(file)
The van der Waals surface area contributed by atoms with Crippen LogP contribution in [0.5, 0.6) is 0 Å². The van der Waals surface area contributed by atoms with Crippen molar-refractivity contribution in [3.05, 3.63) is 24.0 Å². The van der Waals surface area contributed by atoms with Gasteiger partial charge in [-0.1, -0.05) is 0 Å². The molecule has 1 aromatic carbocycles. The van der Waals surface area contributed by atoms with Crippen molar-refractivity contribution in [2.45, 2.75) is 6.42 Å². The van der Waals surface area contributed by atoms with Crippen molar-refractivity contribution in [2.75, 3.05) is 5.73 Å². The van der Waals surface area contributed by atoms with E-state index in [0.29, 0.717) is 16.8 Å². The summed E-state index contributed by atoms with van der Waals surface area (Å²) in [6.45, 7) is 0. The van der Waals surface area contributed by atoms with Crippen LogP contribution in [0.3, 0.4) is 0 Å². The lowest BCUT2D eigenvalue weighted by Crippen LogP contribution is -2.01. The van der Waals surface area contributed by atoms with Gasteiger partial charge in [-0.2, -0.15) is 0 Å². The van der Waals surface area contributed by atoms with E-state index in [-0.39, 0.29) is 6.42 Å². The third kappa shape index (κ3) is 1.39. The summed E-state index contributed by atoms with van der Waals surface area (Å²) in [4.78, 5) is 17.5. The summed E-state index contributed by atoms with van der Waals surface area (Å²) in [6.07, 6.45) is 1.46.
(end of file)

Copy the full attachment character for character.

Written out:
The van der Waals surface area contributed by atoms with Crippen LogP contribution in [0.5, 0.6) is 0 Å². The van der Waals surface area contributed by atoms with Crippen molar-refractivity contribution in [3.05, 3.63) is 24.0 Å². The van der Waals surface area contributed by atoms with Gasteiger partial charge in [-0.1, -0.05) is 0 Å². The molecule has 1 aromatic carbocycles. The van der Waals surface area contributed by atoms with Crippen molar-refractivity contribution in [2.45, 2.75) is 6.42 Å². The van der Waals surface area contributed by atoms with Crippen molar-refractivity contribution in [2.75, 3.05) is 5.73 Å². The van der Waals surface area contributed by atoms with E-state index in [0.29, 0.717) is 16.8 Å². The summed E-state index contributed by atoms with van der Waals surface area (Å²) in [6.45, 7) is 0. The van der Waals surface area contributed by atoms with Crippen LogP contribution in [0.3, 0.4) is 0 Å². The lowest BCUT2D eigenvalue weighted by Crippen LogP contribution is -2.01. The van der Waals surface area contributed by atoms with Gasteiger partial charge in [-0.2, -0.15) is 0 Å². The van der Waals surface area contributed by atoms with E-state index in [-0.39, 0.29) is 6.42 Å². The third kappa shape index (κ3) is 1.39. The summed E-state index contributed by atoms with van der Waals surface area (Å²) in [4.78, 5) is 17.5. The summed E-state index contributed by atoms with van der Waals surface area (Å²) in [6.07, 6.45) is 1.46.